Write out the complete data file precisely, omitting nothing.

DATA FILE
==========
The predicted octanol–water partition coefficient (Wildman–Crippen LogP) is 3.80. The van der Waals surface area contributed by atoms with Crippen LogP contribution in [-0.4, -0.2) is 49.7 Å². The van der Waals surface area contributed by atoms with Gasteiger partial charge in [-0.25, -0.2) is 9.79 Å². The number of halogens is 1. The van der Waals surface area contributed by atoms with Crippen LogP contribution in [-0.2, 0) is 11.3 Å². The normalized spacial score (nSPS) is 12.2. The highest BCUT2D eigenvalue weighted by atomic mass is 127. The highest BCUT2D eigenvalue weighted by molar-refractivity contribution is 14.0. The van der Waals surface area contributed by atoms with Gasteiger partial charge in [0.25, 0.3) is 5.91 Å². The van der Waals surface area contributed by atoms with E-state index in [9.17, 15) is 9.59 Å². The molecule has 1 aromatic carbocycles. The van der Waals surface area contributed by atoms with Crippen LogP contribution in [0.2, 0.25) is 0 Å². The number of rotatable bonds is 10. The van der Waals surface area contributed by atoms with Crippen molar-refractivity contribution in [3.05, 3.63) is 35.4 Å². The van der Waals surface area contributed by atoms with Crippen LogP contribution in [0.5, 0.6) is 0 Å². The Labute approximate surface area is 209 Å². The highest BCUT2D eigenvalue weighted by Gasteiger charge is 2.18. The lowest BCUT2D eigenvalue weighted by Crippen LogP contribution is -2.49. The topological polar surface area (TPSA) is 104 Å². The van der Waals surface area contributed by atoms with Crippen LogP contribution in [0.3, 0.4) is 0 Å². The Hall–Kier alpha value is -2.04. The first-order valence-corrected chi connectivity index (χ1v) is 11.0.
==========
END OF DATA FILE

The predicted octanol–water partition coefficient (Wildman–Crippen LogP) is 3.80. The van der Waals surface area contributed by atoms with Crippen LogP contribution in [-0.4, -0.2) is 49.7 Å². The van der Waals surface area contributed by atoms with Gasteiger partial charge in [-0.25, -0.2) is 9.79 Å². The number of halogens is 1. The van der Waals surface area contributed by atoms with Crippen LogP contribution in [-0.2, 0) is 11.3 Å². The normalized spacial score (nSPS) is 12.2. The highest BCUT2D eigenvalue weighted by atomic mass is 127. The highest BCUT2D eigenvalue weighted by molar-refractivity contribution is 14.0. The van der Waals surface area contributed by atoms with Gasteiger partial charge in [0.25, 0.3) is 5.91 Å². The van der Waals surface area contributed by atoms with E-state index in [9.17, 15) is 9.59 Å². The molecule has 1 aromatic carbocycles. The van der Waals surface area contributed by atoms with Crippen LogP contribution in [0.2, 0.25) is 0 Å². The number of rotatable bonds is 10. The van der Waals surface area contributed by atoms with Crippen molar-refractivity contribution in [3.05, 3.63) is 35.4 Å². The van der Waals surface area contributed by atoms with Crippen LogP contribution in [0.5, 0.6) is 0 Å². The Labute approximate surface area is 209 Å². The highest BCUT2D eigenvalue weighted by Gasteiger charge is 2.18. The lowest BCUT2D eigenvalue weighted by Crippen LogP contribution is -2.49. The topological polar surface area (TPSA) is 104 Å². The van der Waals surface area contributed by atoms with Crippen LogP contribution in [0.3, 0.4) is 0 Å². The Hall–Kier alpha value is -2.04. The first-order valence-corrected chi connectivity index (χ1v) is 11.0.